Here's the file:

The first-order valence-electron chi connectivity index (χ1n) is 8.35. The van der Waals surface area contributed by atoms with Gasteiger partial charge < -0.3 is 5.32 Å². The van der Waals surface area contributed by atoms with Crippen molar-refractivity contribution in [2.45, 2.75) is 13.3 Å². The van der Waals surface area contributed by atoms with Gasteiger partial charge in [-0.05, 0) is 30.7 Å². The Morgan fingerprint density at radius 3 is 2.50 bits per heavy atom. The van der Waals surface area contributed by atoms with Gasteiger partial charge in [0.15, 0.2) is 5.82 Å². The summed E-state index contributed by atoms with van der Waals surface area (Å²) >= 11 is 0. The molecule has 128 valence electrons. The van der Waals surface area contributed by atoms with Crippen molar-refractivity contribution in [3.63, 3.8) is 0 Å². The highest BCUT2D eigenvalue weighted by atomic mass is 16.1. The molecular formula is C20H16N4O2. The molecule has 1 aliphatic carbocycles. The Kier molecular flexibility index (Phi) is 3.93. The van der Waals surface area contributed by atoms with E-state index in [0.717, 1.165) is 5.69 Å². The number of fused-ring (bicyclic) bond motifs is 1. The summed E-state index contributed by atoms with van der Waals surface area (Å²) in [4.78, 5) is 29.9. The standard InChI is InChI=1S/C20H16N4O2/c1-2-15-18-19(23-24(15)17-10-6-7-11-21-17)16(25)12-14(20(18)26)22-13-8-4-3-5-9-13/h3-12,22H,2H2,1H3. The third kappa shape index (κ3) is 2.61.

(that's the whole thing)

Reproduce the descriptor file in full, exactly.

The first-order valence-electron chi connectivity index (χ1n) is 8.35. The van der Waals surface area contributed by atoms with Gasteiger partial charge < -0.3 is 5.32 Å². The van der Waals surface area contributed by atoms with Crippen molar-refractivity contribution in [2.45, 2.75) is 13.3 Å². The van der Waals surface area contributed by atoms with Gasteiger partial charge in [-0.05, 0) is 30.7 Å². The Morgan fingerprint density at radius 3 is 2.50 bits per heavy atom. The van der Waals surface area contributed by atoms with Gasteiger partial charge in [0.15, 0.2) is 5.82 Å². The summed E-state index contributed by atoms with van der Waals surface area (Å²) >= 11 is 0. The molecule has 128 valence electrons. The van der Waals surface area contributed by atoms with Crippen molar-refractivity contribution in [3.63, 3.8) is 0 Å². The highest BCUT2D eigenvalue weighted by atomic mass is 16.1. The molecular formula is C20H16N4O2. The molecule has 1 aliphatic carbocycles. The Kier molecular flexibility index (Phi) is 3.93. The van der Waals surface area contributed by atoms with E-state index in [0.717, 1.165) is 5.69 Å². The number of fused-ring (bicyclic) bond motifs is 1. The summed E-state index contributed by atoms with van der Waals surface area (Å²) in [4.78, 5) is 29.9. The standard InChI is InChI=1S/C20H16N4O2/c1-2-15-18-19(23-24(15)17-10-6-7-11-21-17)16(25)12-14(20(18)26)22-13-8-4-3-5-9-13/h3-12,22H,2H2,1H3. The third kappa shape index (κ3) is 2.61.